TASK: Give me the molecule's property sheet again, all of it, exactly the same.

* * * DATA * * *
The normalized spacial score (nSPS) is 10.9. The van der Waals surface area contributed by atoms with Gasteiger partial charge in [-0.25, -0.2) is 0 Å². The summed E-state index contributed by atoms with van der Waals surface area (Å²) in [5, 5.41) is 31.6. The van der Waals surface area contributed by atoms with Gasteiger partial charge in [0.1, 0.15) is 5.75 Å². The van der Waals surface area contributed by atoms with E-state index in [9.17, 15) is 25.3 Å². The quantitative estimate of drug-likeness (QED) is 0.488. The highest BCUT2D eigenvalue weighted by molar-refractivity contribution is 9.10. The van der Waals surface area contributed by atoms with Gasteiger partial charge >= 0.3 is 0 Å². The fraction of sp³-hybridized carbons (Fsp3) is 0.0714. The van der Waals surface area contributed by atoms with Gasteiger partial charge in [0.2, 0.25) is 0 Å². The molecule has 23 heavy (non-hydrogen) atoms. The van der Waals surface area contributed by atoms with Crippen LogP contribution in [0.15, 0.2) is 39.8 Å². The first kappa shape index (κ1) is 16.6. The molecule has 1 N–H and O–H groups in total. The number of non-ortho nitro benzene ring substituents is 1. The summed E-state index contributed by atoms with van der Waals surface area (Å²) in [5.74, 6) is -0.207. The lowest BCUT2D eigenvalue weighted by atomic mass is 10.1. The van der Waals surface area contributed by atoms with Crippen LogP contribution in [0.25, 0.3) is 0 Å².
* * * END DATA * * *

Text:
The normalized spacial score (nSPS) is 10.9. The van der Waals surface area contributed by atoms with Gasteiger partial charge in [-0.25, -0.2) is 0 Å². The summed E-state index contributed by atoms with van der Waals surface area (Å²) in [5, 5.41) is 31.6. The van der Waals surface area contributed by atoms with Gasteiger partial charge in [0.1, 0.15) is 5.75 Å². The van der Waals surface area contributed by atoms with E-state index in [9.17, 15) is 25.3 Å². The quantitative estimate of drug-likeness (QED) is 0.488. The highest BCUT2D eigenvalue weighted by molar-refractivity contribution is 9.10. The van der Waals surface area contributed by atoms with Gasteiger partial charge >= 0.3 is 0 Å². The fraction of sp³-hybridized carbons (Fsp3) is 0.0714. The van der Waals surface area contributed by atoms with Gasteiger partial charge in [0.2, 0.25) is 0 Å². The molecule has 23 heavy (non-hydrogen) atoms. The van der Waals surface area contributed by atoms with Crippen LogP contribution in [0.15, 0.2) is 39.8 Å². The first kappa shape index (κ1) is 16.6. The molecule has 1 N–H and O–H groups in total. The number of non-ortho nitro benzene ring substituents is 1. The summed E-state index contributed by atoms with van der Waals surface area (Å²) in [5.74, 6) is -0.207. The lowest BCUT2D eigenvalue weighted by atomic mass is 10.1. The van der Waals surface area contributed by atoms with Crippen LogP contribution in [0.25, 0.3) is 0 Å².